By John Furgele
Under snowy conditions – what else is new in upstate New York in late January? — Buffalo Raceway kicked off its 80th racing season at the Erie County Fairgrounds.
The newly reconditioned track is once again hosting pacers, trotters, drivers and trainers.
Racing is Wednesday and Saturday in the early going and Fridays will be added beginning April 2. The track has 66 racing days, down from the pre-pandemic numbers but should be more than adequate.
Tracks like Buffalo find it difficult to get horses on the grounds and rather than have three days with eight races, the track chose to go with two days and cards of 10-13 races. That said, there were eight races on the first two cards (Jan. 26 and Jan. 29), but that will change as more horses both arrive.
I think less is more is a good move. There is more anticipation when a track you like races less. When a track races four to five times per week, there is a sense that it is OK to miss one day, because you can catch them tomorrow. The Meadowlands has done well with racing on Friday and Saturday; if you want to play, you better set aside the time.
The track also provides commentating and analysis which many tracks don’t. Wayne Teaven is back as the announcer and he will be joined again by Paige Usiak, who is now the full-time marketing director.
It’s one of the reasons I enjoy racing from Buffalo. Too often, tracks show a race and then, for the next 15-20 minutes there is nothing. Northfield Park goes with music as the horses prance around in preparation for the next race, but no information is provided.
That’s not the case at Buffalo. Teaven and Usiak will preview the field and tell you who they think is ready for a big race. Included in the analysis are the picks of PR man Brian Mazurek. Why harness tracks don’t do more of this remains a mystery. Yes, we know that budgets are tight, and we also know that not every race caller delves into handicapping, but even a non-interested race caller can tell you that the five-horse is stepping down in class, or that the No. 4 horse has won five of her last seven races.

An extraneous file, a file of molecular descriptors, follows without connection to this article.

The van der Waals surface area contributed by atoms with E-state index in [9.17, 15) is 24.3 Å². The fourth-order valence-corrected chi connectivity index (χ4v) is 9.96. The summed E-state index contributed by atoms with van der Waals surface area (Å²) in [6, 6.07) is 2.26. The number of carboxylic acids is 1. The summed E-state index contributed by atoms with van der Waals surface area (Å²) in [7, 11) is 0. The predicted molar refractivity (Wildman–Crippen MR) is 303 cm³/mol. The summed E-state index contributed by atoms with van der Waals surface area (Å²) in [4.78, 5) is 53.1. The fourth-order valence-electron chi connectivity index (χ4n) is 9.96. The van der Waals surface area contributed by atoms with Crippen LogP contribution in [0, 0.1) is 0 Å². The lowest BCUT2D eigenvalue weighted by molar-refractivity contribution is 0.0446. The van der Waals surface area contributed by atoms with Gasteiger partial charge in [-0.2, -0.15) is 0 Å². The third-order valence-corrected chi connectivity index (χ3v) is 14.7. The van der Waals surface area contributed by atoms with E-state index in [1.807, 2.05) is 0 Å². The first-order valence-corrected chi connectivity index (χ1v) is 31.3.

Having that commentary makes the card progress faster and keeps the fan interested. Of course, past performances will be hard to come by early on because most of the horses stabled in Buffalo will be kicking off their 2022 seasons this week. We’ll just have to see who gets off to a hot start in the cold weather.
There are two harness tracks in Western New York. When the Buffalo season concludes in mid-July, most of the horsemen move their operations to Batavia, 35 miles to the east. The two tracks are not owned by the same companies, but the move from Erie to Genesee County, for the most part, is seamless.
There is a big change this year. During the winter (Jan. 26-April 2) post time will be 6 p.m. ET, but starting April 6, it moves to 1:30 p.m. In one way, this is sad. In harness racing, Wednesday night is often a light night of racing and I think Buffalo might suffer in handle by going to the afternoon.
On the other hand, there aren’t many harness tracks running on weekday afternoons, but one of them is venerable Monticello, which for years has raced Monday thru Thursday afternoons. It will be interesting to see if some bettors move to Buffalo, stay with Monticello, or bet both.